The last part of the above cited provision of our Constitution seems to suggest that a person can be detained for the purpose of bringing him before a court and may seem to justify the continuous detention of Dasuki et al; however, it is provided that a person accused of an offence, arrested and detained must be brought to court within a reasonable time which for all intent and purposes is 48 hours maximum, thus, it is expected that before an arrest is made, thorough investigations should have been conducted and completed, and once there is an arrest (which is the interruption of his constitutional rights to personal liberty), the person should be immediately charged to court.

Our laws do not envisage or provide for a situation where you arrest and detain a person, and thereafter commence investigation into the alleged crime while the person is already detained in custody.

Arrest and detention for the purposes stated in Section 35 of the constitution is chiefly to produce an accused in court. Even where an arrest is made, while investigation is ongoing, the person ought to be admitted to bail immediately, that is what civilised climes do; Alison-Madueke’s historic London arrest is a classic on this point. She was arrested, and before we back here in Nigeria could come out of the frenzy, she had been admitted to bail and released. If that arrest was made in Nigeria, she would probably still be in detention today or the courts would have slammed impossible bail conditions on her that will effectively keep her in detention even though she has been admitted to bail.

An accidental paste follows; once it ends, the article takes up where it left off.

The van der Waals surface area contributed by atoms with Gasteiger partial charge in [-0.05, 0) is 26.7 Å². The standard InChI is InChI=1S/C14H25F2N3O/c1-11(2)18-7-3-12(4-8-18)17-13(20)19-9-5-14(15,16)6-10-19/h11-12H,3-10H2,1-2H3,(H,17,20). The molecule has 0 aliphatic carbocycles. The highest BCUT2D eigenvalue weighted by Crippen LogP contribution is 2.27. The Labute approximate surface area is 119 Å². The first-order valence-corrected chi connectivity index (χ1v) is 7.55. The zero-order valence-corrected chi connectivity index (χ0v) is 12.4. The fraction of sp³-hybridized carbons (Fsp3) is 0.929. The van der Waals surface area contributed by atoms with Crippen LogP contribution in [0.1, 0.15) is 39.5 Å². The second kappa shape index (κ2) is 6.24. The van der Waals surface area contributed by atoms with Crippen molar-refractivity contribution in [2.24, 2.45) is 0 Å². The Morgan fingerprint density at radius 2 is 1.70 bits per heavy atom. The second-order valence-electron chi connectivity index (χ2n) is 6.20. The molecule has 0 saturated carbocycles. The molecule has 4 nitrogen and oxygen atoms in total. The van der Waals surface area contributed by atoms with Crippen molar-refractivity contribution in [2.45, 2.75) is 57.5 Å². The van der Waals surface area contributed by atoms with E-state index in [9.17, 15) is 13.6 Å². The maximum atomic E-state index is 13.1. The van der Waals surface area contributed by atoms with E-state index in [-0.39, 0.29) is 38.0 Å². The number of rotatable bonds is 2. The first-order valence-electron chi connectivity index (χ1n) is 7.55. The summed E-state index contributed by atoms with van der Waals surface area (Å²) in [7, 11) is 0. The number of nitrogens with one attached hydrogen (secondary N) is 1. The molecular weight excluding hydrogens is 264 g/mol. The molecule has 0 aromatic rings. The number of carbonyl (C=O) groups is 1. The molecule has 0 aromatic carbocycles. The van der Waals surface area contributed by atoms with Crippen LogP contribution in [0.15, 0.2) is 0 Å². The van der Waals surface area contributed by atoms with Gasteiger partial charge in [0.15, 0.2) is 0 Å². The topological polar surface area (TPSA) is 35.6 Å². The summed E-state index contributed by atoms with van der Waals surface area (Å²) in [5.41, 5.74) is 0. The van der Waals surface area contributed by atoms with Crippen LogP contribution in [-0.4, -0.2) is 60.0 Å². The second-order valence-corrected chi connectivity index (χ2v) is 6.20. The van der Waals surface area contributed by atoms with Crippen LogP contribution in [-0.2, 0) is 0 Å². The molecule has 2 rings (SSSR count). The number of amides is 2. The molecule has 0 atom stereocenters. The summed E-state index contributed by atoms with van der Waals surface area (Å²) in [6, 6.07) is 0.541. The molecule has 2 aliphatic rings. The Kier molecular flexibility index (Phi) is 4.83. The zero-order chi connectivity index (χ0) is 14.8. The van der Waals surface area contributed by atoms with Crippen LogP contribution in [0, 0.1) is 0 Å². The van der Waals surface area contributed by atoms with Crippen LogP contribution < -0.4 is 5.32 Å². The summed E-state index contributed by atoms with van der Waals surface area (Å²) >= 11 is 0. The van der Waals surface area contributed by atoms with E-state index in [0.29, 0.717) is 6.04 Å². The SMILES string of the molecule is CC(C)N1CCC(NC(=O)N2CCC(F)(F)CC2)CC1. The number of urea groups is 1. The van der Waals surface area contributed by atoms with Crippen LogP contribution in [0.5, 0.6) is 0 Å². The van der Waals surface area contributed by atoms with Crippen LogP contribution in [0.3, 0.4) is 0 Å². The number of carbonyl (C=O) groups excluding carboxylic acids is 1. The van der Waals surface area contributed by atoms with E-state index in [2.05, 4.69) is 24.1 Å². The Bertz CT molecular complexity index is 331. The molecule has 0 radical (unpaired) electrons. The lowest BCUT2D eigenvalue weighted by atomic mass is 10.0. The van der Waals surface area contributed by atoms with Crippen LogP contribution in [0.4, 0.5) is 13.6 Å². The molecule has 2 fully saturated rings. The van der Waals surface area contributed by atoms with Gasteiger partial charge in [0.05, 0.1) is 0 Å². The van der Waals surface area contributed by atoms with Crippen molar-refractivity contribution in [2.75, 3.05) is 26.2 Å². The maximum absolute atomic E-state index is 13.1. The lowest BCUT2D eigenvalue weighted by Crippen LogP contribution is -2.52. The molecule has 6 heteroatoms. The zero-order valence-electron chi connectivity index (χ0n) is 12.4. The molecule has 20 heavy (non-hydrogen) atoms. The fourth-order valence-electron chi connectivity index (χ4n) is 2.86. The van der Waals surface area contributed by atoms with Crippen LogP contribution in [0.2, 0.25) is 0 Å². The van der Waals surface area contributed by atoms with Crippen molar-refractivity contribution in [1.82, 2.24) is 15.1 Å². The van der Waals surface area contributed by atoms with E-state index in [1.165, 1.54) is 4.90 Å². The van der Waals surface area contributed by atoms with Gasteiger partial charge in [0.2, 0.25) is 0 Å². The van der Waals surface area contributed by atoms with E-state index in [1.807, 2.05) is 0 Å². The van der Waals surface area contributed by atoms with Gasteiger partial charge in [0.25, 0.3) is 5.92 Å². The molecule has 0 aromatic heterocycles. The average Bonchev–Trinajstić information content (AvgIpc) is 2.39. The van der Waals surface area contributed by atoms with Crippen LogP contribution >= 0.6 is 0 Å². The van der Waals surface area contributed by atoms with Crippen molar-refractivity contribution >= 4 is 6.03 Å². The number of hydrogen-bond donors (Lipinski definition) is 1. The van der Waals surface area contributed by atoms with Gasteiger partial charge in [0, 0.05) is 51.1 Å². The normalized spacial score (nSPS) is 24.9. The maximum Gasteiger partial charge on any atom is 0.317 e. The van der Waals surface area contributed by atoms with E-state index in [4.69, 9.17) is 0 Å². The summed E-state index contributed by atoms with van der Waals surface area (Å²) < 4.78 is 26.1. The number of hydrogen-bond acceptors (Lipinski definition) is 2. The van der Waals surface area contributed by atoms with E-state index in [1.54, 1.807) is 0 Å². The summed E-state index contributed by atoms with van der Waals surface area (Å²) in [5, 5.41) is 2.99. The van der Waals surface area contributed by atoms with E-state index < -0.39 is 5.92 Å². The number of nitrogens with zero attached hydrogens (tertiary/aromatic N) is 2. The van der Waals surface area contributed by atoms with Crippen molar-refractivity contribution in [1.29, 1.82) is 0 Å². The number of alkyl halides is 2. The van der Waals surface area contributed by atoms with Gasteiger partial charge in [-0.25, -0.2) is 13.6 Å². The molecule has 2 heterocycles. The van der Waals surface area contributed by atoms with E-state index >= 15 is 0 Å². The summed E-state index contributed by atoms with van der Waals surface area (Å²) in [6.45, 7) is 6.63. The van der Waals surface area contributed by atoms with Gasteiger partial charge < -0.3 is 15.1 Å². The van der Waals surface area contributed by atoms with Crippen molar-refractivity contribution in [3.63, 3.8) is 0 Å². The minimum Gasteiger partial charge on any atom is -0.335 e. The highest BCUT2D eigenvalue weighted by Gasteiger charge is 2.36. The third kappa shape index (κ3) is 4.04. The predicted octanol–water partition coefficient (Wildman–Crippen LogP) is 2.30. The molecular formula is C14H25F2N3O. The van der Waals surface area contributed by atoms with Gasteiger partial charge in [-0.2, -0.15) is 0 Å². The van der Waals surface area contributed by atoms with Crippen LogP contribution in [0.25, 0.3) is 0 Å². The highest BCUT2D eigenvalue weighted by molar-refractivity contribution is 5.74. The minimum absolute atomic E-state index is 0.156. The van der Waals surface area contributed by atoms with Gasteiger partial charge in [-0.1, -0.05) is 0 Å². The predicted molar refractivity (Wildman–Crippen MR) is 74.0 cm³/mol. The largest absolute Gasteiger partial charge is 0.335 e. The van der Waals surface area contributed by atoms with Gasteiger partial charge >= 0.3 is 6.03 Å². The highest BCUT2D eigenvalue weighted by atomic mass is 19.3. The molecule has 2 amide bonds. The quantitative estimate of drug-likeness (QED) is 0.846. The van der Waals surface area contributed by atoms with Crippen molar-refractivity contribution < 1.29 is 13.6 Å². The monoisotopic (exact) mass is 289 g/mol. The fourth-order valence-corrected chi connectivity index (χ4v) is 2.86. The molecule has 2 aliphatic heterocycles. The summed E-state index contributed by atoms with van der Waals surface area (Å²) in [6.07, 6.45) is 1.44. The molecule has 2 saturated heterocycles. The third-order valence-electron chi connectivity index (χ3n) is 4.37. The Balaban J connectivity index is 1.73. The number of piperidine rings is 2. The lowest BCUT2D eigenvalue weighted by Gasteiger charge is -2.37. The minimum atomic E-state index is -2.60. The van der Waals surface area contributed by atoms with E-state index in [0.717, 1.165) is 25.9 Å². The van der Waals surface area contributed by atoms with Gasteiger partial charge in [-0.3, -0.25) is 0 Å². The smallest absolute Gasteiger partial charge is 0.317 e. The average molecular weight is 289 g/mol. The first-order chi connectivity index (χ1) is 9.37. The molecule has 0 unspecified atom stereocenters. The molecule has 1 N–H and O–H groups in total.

I think it is high time Nigeria started getting it right in the administration of Criminal Justice in Nigeria. Even the Administration of Criminal Justice Act, 2015 is still a far cry from being called ‘beautiful’ but it is at least a right step in the right direction.

Colonel Sambo Dasuki et al from what I read on the pages of newspapers may be facing multiple charges of stealing, conspiracy, criminal breach of trust, amongst others.


‘What we are experiencing is merely trial on the pages of newspapers’ – DEJI FASUSI

1-dejiMany would be happy thinking that finally, the EFCC is alive to its responsibilities, but it is not. What we are experiencing with the Dasuki case is what I call trial on the pages of newspapers.

There is a presumption of innocence as far as the individuals that have been arrested are concerned. And until they go the length of the full trial and the court pronounces them as such, we cannot and should not pronounce them guilty on the pages of newspapers.

I don’t really share the sentiments of Nigerians who say that EFCC is living up to its responsibilities, I think they are selective.

The siege on his residence is not justifiable under any law. The right to privacy, ownership of property and movement are constitutional rights. A siege on someone’s residence without an order of court is merely an affront on your constitutional right. I expect the EFCC to carry out their duties within the ambit of the law. It looks to me like a political probe.

The EFCC is supposed to be an independent organisation. Until we get to that point, we’re going nowhere. All our institutions will continue to be tools for political mischief, used to settle political scores. Which is why, to be honest, I’m not convinced by all these.”